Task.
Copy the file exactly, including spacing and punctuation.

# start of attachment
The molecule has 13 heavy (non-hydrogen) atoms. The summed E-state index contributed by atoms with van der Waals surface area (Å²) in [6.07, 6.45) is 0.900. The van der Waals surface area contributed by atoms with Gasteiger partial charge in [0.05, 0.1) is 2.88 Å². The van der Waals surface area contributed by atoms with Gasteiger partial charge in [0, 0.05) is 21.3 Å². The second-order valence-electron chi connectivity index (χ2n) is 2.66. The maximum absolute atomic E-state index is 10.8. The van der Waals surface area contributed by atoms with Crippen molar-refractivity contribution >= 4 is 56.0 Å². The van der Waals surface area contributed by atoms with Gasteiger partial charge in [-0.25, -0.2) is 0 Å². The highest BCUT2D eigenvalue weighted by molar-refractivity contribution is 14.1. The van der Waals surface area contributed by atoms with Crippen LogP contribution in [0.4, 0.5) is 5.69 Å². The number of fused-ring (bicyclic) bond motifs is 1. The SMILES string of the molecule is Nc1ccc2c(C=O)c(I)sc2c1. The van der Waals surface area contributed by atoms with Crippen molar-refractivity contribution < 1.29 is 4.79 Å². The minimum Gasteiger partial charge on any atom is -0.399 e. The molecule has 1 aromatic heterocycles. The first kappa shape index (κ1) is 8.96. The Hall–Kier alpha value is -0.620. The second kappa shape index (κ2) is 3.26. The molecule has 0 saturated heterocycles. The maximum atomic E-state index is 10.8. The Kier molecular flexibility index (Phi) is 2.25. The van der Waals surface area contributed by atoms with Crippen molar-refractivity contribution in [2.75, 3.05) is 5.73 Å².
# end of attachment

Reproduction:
The molecule has 13 heavy (non-hydrogen) atoms. The summed E-state index contributed by atoms with van der Waals surface area (Å²) in [6.07, 6.45) is 0.900. The van der Waals surface area contributed by atoms with Gasteiger partial charge in [0.05, 0.1) is 2.88 Å². The van der Waals surface area contributed by atoms with Gasteiger partial charge in [0, 0.05) is 21.3 Å². The second-order valence-electron chi connectivity index (χ2n) is 2.66. The maximum absolute atomic E-state index is 10.8. The van der Waals surface area contributed by atoms with Crippen molar-refractivity contribution >= 4 is 56.0 Å². The van der Waals surface area contributed by atoms with Gasteiger partial charge in [-0.25, -0.2) is 0 Å². The highest BCUT2D eigenvalue weighted by molar-refractivity contribution is 14.1. The van der Waals surface area contributed by atoms with Crippen LogP contribution in [0.4, 0.5) is 5.69 Å². The number of fused-ring (bicyclic) bond motifs is 1. The SMILES string of the molecule is Nc1ccc2c(C=O)c(I)sc2c1. The van der Waals surface area contributed by atoms with Crippen molar-refractivity contribution < 1.29 is 4.79 Å². The minimum Gasteiger partial charge on any atom is -0.399 e. The molecule has 1 aromatic heterocycles. The first kappa shape index (κ1) is 8.96. The Hall–Kier alpha value is -0.620. The second kappa shape index (κ2) is 3.26. The molecule has 0 saturated heterocycles. The maximum atomic E-state index is 10.8. The Kier molecular flexibility index (Phi) is 2.25. The van der Waals surface area contributed by atoms with Crippen molar-refractivity contribution in [2.75, 3.05) is 5.73 Å².